Basics

While Vapor's Model is something represented by a table in your database, RestKit introduces such thing as ResourceModel.

ResourceModel is a wrap over the Model that is returned from backend API as a response or consumed by backend API as a request.

Actually, there are three types of ResourceModels in Vapor RestKit:

One for output:

protocol ResourceOutputModel: Content {
    associatedtype Model: Fields

    init(_: Model)
}

and two for input: Update and Patch ResourceModels:

protocol ResourceUpdateModel: Content, Validatable {
    associatedtype Model: Fields

    func update(_: Model) -> Model
}

protocol ResourcePatchModel: Content, Validatable {
    associatedtype Model: Fields

    func patch(_: Model) -> Model
}

ResourceModels provide manageable interface for the underlying database models. My implementation was initially inspired by Tibor Bödecs's post about Generic CRUD controllers and a CRUD-Kit library.

The difference is that by design, the libs above allow only single input and output per model. In my implementation each database model can have as many possible inputs and outputs. And here is why.

The problem

When we start with the first version of our backend API we usually have a single output for the model across all endpoints. And that's very convenient both for server and client side.

When our app gets more mature models may become too heavy, require joins with other tables, etc.

At some point we may start to wish some compact version of the model along with full model detailed output.

Furthermore, when the app gets even more mature, we may want to version our model outputs so we could maintain old clients along with new ones.

Vapor RestKit provides a manageable way to maintain Inputs and Outputs versioning in a type-safe manner.

CRUD for Resource Models

Writing CRUD APIs is something that gets us bored VERY fast. Here comes RestKit with a vaccine from CRUD boredom.

Resource CRUD Controllers

CRUD controller creation process is pretty easy and consists of three simple steps.

  1. Create Inputs, Outputs for your model:
extension Todo {
    struct Output: ResourceOutputModel {
        let id: Int?
        let title: String

        init(_ model: Todo, req: Request) {
            id = model.id
            title = model.title
        }
    }
    
    struct CreateInput: ResourceUpdateModel {
        let title: String

        func update(_ model: Todo) throws -> Todo {
            model.title = title
            return model
        }

        static func validations(_ validations: inout Validations) {
            //Validate something
        }
    }
    
    struct UpdateInput: ResourceUpdateModel {
        let title: String

        func update(_ model: Todo) throws -> Todo {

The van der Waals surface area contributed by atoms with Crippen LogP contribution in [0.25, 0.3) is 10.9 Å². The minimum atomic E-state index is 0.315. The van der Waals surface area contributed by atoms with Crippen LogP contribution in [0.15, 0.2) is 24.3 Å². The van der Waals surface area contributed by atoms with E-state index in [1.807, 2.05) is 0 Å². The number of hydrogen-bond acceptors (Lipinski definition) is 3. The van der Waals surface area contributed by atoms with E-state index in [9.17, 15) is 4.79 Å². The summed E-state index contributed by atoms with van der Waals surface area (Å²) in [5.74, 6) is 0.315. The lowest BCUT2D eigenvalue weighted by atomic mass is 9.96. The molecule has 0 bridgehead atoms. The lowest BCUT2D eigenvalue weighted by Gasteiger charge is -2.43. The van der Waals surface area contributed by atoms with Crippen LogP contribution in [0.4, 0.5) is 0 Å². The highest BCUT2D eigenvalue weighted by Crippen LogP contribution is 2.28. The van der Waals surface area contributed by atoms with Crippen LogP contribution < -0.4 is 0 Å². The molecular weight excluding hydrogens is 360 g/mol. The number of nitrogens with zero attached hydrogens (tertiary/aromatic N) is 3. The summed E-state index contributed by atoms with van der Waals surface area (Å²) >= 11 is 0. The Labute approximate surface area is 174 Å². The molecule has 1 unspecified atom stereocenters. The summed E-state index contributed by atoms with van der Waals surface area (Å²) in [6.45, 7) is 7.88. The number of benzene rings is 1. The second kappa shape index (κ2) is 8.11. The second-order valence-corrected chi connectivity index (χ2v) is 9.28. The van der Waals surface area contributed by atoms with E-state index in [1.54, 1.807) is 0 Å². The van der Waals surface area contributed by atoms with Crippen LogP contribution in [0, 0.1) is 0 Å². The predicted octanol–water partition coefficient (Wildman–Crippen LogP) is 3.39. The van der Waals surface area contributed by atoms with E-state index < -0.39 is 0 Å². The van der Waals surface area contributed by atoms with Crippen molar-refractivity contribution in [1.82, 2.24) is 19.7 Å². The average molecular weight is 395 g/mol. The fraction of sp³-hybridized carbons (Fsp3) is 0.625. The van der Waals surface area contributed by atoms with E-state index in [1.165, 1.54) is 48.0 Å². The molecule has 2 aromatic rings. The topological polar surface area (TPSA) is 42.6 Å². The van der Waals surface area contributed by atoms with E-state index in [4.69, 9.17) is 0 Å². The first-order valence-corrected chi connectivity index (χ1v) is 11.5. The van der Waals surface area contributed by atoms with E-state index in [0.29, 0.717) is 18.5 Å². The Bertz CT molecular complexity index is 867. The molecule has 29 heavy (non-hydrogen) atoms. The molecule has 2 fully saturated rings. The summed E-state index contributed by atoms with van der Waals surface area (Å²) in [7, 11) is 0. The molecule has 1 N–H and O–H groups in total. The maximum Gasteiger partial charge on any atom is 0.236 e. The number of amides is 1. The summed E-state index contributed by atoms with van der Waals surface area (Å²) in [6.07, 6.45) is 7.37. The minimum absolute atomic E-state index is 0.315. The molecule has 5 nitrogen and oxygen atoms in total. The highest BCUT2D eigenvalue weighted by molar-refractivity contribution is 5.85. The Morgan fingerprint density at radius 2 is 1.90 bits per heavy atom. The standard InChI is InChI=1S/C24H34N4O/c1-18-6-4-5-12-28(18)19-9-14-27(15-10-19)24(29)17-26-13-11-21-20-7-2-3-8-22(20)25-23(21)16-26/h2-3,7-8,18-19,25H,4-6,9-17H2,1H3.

model.title = title
            return model
        }

        static func validations(_ validations: inout Validations) {
            //Validate something
        }
    }

    struct PatchInput: ResourcePatchModel {
        let title: String?

        func patch(_ model: Todo) throws -> Todo {
            model.title = title ?? model.title
            return model
        }

        static func validations(_ validations: inout Validations) {
            //Validate something
        }
    }

}

2. Using resource controller builder, we can define which operations will be supported by resource controller:

let controller = Todo.Output
                    .controller(eagerLoading: EagerLoadingUnsupported.self)
                    .create(using: Todo.CreateInput.self)
                    .read()
                    .update(using: Todo.UpdateInput.self)
                    .patch(using: Todo.PatchInput.self)
                    .delete()
                    .collection(sorting: DefaultSorting.self,
                                filtering: DefaultFiltering.self)

3. Add controller's methods to Vapor's routes builder:

controller.addMethodsTo(routeBuilder, on: "todos")

That's it! It will add the following methods to your API endpoint:

HTTP Method Route Result
POST /todos Create new
GET /todos/:todoId Show existing
PUT /todos/:todoId Update existing (Replace)
PATCH /todos/:todoId Patch exsiting (Partial update)
DELETE /todos/:todoId Delete
GET /todos Show list

Customize Delete method Output

Luckily RestKit allows to take part in endless disputes about correct response format for DELETE methods and specify any output.

How to change Delete method output

By default, if delete controller is  defined the following way and will return the deleted model as response:

let controller = Todo.Output
                    .controller(eagerLoading: EagerLoadingUnsupported.self)
                    .delete()

It's possible to use different output for Delete method, or use default SuccessOutput:

let controller =  SuccessOutput<Todo>
                    .controller(eagerLoading: EagerLoadingUnsupported.self)
                    .delete()

Github:

Vapor RestKit